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Thursday, December 31, 2015

Smart Grid - The Most Trending in 2015

Introduction

Smart Grid generally refers to a class of technology being used to bring utility electricity delivery systems into the 21st century, using computer-based remote control and automation. Much in the way that a “smart” phone these days means a phone with a computer in it, smart grid means “computerizing” the electric utility grid. They offer many benefits to utilities and consumers - mostly seen in big improvements in energy efficiency on the electricity grid and in the energy users’ homes and offices.

Smart power grids are expected to accommodate increasing volumes of renewable energy sources and energy storage systems. Smart grid infrastructure also facilitates the operation of subsystems in islanded modes in cases of contingency. The field opens wide doors for fruitful work of research and development along the axes of system components, operation, restoration, protection, control, planning, design, optimization, forecasting, and scheduling.

(Photo courtesy: www.purdue.edu/discoverypark)

Like the Internet, the Smart Grid will consist of controls, computers, automation, and new technologies and equipment working together, but in this case, these technologies will work with the electrical grid to respond digitally to our quickly changing electric demand. 

In smart grids, communications between system components represent the backbone of system operation. A huge volume of data will be available at the discretion of the operator covering a number of aspects such as load consumption, generation scheduling, and component loading. Smart grids help improve system operation in terms of reliability, controllability, and optimization. Smart Grid network uses standard communication protocols to ensure compatibility and inter-operability. 
The network connects substations, distribution grid devices, meters, and in-home devices with the utility’s head-end software to provide private communications for utility operations and secure communications to allow consumers to interact with their energy control devices.

Why Smart?

It give the consumer the information and tools required to make choices about their energy use. With a smarter grid, you can have a clear and timely picture of how much electricity you use. "Smart meters," and other mechanisms, will allow you to see how much electricity you use, when you use it, and its cost. Smart grid will add resiliency to our electric power System and make it better prepared to address emergencies. A key feature of the smart grid is automation technology that lets the utility adjust and control each individual device or millions of devices from a central location.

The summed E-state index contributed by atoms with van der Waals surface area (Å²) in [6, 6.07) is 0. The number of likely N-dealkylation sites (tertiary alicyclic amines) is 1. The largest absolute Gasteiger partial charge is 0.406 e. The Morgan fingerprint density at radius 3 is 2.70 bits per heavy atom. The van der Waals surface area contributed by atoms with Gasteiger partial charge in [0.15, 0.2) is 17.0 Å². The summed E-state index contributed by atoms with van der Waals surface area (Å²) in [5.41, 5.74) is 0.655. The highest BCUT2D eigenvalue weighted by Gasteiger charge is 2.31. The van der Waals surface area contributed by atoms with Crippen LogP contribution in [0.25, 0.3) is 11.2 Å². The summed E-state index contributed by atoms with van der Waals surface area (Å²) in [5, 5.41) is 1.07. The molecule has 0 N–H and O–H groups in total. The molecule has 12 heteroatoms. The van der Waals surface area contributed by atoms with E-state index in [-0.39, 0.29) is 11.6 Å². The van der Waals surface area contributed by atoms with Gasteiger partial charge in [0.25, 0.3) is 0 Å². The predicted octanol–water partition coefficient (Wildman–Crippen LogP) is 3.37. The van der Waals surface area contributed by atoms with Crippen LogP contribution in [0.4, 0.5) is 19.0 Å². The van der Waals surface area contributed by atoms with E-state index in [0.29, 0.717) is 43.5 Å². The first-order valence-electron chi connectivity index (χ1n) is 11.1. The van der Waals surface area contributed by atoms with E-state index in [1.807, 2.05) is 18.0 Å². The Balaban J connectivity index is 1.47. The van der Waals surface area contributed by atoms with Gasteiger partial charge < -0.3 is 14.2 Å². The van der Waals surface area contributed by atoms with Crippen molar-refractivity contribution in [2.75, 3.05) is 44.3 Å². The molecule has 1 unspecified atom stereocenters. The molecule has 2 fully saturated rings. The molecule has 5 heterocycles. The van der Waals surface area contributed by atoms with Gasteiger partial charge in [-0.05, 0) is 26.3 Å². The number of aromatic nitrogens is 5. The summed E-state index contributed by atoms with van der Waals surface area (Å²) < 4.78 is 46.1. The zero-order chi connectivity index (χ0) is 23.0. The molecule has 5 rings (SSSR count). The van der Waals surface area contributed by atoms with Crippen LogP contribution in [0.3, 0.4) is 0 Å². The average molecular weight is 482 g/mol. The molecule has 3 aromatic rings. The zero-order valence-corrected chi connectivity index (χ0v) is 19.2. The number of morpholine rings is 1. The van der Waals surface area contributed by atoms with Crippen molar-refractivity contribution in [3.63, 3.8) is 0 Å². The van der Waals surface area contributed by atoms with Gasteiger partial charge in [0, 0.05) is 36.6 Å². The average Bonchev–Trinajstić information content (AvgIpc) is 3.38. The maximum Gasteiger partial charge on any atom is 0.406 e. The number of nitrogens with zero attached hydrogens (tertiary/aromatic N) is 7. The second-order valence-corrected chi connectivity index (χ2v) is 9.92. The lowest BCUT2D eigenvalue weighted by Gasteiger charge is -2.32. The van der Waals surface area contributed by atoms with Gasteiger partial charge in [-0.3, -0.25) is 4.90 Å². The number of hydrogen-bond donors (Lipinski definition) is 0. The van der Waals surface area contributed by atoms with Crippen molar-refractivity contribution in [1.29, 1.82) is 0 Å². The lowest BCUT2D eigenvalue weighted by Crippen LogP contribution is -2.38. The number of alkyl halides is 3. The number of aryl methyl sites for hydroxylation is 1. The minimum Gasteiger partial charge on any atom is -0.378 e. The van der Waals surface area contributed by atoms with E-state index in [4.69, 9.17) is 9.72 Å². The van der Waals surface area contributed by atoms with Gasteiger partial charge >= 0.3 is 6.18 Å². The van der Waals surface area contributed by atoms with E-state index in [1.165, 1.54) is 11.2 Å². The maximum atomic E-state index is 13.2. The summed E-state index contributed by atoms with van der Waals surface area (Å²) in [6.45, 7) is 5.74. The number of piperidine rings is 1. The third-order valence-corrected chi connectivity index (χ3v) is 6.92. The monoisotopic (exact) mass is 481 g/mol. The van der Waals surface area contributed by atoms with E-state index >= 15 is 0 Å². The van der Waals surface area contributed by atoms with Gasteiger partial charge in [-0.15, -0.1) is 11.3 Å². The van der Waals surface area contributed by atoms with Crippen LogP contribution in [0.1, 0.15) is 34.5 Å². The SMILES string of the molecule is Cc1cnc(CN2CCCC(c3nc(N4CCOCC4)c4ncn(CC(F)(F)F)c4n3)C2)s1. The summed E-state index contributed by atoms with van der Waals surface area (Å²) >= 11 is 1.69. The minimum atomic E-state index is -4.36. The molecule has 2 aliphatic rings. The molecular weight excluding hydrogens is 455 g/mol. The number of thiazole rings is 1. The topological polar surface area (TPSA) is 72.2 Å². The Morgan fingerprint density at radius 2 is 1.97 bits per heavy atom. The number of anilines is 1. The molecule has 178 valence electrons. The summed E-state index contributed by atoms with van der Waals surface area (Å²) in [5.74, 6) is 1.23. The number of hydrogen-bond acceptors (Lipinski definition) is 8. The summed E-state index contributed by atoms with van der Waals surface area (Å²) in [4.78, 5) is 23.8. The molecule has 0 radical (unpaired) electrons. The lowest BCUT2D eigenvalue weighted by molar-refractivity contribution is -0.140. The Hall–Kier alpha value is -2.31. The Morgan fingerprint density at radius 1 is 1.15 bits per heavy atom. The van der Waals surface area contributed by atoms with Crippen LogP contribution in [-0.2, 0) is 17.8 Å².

Intelligent – capable of sensing system overloads and rerouting power to prevent or minimize a potential outage; of working autonomously when conditions require resolution faster than humans can respond and cooperatively in aligning the goals of utilities, consumers and regulators.

Efficient – capable of meeting increased consumer demand without adding infrastructure.

Accommodating – accepting energy from virtually any type of source including solar and wind as easily and transparently as coal and natural gas; capable of integrating any and all better technologies and energy storage technologies. 

Motivating – enabling real-time communication between the consumer and utility so consumers can tailor their energy consumption based on individual preferences, like price and/or environmental concerns.

Quality-focused – capable of delivering the power quality necessary – free of sags, spikes, disturbances and interruptions – to power our increasingly digital economy and the data centers, computers and electronics necessary to make it run.

Resilient – increasingly resistant to attack and natural disasters as it becomes more decentralized and reinforced with Smart Grid security protocols.

“Green” – slowing the advance of global climate change and offering a genuine path toward significant environmental improvement with the improved usage of renewable energy sources.

Benefits

The benefits associated with the Smart Grid include:
  • More efficient transmission of electricity
  • Quicker restoration of electricity after power disturbances
  • Reduced operations and management costs for utilities, and ultimately lower power costs for consumers
  • Reduced peak demand, which will also help lower electricity rates
  • Increased integration of large-scale renewable energy systems
  • Better integration of customer-owner power generation systems, including renewable energy systems
  • Improved security

Micro Grid

(Photo courtesy: http://energy.gov/oe/services/technology-development/smart-grid)

Microgrids are localized grids that can disconnect from the traditional grid to operate autonomously. They help mitigate grid disturbances to strengthen smart grid resilience, because they are able to continue operating while the main grid is down, and they can function as a grid resource for faster system response and recovery.
Microgrids also support a flexible and efficient electric grid, by enabling the integration of growing deployments of renewable sources of energy such as solar and wind and distributed energy resources such as combined heat and power, energy storage, and demand response. In addition, the use of local sources of energy to serve local loads helps reduce energy losses in transmission and distribution, further increasing efficiency of the electric delivery system.

References

1. www.smartgrid.gov
2. www.purdue.edu/discoverypark
3. http://energy.gov/oe/services/technology-development/smart-grid
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